Hey guys, these CAFIs and CAFI/GFCI breakers each have two terminals where my other (regular) breakers only have the one. Both terminals are labeled LOAD/CHARGE, but one has a N and one has a current symbol. I know that my load wire goes to the terminal with the current symbol, but does my neutral wire for that circuit need to go to the ground-neutral bus with the rest of the white and bare wires, or to the N terminal on the breaker??

I'm assuming the neutral needs to go to the breaker, for the thing to actually work?

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Last edited by the_damn; 05-11-15 at 09:53 AM.
  #176  
Old 05-11-15, 10:16 AM
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I'm assuming the neutral needs to go to the breaker, for the thing to actually work?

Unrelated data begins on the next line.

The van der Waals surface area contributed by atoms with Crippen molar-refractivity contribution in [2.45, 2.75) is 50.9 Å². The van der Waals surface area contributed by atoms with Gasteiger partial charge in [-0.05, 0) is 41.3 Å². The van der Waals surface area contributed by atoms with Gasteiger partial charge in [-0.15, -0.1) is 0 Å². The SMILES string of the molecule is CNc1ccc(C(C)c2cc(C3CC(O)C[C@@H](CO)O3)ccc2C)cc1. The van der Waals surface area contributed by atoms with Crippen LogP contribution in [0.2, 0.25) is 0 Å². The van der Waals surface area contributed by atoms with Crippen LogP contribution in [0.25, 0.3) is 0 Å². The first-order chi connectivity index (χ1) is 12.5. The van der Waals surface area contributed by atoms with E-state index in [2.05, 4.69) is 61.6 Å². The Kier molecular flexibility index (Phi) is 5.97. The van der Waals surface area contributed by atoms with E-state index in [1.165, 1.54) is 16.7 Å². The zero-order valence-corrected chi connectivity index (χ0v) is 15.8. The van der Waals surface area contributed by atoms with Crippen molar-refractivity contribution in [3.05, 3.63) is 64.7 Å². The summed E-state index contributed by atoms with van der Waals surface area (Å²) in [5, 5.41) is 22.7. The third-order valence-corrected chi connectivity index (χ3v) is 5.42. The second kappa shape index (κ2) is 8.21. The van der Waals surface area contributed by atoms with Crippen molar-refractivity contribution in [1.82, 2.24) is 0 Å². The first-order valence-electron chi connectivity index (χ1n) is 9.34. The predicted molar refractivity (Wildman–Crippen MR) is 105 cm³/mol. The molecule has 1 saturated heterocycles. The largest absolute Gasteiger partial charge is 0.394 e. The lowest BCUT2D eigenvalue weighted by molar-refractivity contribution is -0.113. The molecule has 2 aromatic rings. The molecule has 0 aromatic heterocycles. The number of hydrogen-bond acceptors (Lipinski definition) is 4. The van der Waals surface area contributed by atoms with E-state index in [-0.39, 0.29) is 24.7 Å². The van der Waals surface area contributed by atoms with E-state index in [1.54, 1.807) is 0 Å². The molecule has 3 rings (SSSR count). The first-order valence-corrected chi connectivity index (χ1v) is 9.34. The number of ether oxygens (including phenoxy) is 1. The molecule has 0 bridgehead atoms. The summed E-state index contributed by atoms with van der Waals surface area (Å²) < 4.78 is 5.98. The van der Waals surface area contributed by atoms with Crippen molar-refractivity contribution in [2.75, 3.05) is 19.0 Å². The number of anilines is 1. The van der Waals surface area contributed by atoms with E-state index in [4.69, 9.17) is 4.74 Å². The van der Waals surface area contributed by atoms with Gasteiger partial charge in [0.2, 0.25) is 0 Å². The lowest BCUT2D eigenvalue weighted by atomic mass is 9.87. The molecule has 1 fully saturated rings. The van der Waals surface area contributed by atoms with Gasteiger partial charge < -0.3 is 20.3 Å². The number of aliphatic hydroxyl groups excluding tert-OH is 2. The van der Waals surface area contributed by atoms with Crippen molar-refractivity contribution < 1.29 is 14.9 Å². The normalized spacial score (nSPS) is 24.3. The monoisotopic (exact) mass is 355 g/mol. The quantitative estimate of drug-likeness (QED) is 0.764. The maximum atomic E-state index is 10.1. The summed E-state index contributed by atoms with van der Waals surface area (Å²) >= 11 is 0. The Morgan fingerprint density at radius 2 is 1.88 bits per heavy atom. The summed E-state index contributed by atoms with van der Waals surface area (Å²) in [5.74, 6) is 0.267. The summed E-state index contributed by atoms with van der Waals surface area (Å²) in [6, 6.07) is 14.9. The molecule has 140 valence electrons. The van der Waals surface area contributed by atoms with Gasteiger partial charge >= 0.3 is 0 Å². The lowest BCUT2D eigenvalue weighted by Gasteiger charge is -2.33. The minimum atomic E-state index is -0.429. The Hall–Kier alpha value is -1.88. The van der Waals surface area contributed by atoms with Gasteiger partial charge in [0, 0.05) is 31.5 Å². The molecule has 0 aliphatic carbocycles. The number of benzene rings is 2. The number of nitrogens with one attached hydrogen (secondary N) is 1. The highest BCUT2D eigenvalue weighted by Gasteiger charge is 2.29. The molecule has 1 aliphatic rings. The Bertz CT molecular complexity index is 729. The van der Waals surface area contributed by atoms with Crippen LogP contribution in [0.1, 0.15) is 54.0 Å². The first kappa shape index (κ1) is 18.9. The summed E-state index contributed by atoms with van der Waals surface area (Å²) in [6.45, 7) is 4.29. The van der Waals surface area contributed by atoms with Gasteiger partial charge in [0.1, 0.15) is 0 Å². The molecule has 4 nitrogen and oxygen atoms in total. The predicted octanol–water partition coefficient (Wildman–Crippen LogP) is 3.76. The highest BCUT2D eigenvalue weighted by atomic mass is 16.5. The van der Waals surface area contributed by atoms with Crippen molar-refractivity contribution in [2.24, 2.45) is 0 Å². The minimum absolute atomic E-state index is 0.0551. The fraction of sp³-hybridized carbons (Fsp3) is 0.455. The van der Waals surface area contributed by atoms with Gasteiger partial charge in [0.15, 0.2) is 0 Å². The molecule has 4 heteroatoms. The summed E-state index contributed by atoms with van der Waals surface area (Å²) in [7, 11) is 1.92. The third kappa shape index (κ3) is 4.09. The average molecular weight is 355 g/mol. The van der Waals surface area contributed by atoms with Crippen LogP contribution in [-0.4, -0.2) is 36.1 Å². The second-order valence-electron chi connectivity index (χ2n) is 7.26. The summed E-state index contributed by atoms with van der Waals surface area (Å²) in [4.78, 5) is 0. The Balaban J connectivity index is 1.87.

Yes... that is correct for arc fault and gfi type breakers. Usually there is a pre-attached white wire on the breaker that connects to the neutral bar.

On further review the neutral arrow on that breaker points down towards the panel. It looks like it MAY connect directly to the neutral buss bar.
 
  #177  
Old 05-11-15, 10:22 AM
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Correct, it is one of those plug-on neutral breakers. Thanks for confirming PJmax!
 
  #178  
Old 05-11-15, 10:46 AM
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Correct, it is one of those plug-on neutral breakers.
Yep, the whole idea behind plug-on neutral panels is to eliminate the mess created by all the white pigtails required with today's AFCI requirements. No pigtails needed with plug-on neutral AFCI breakers.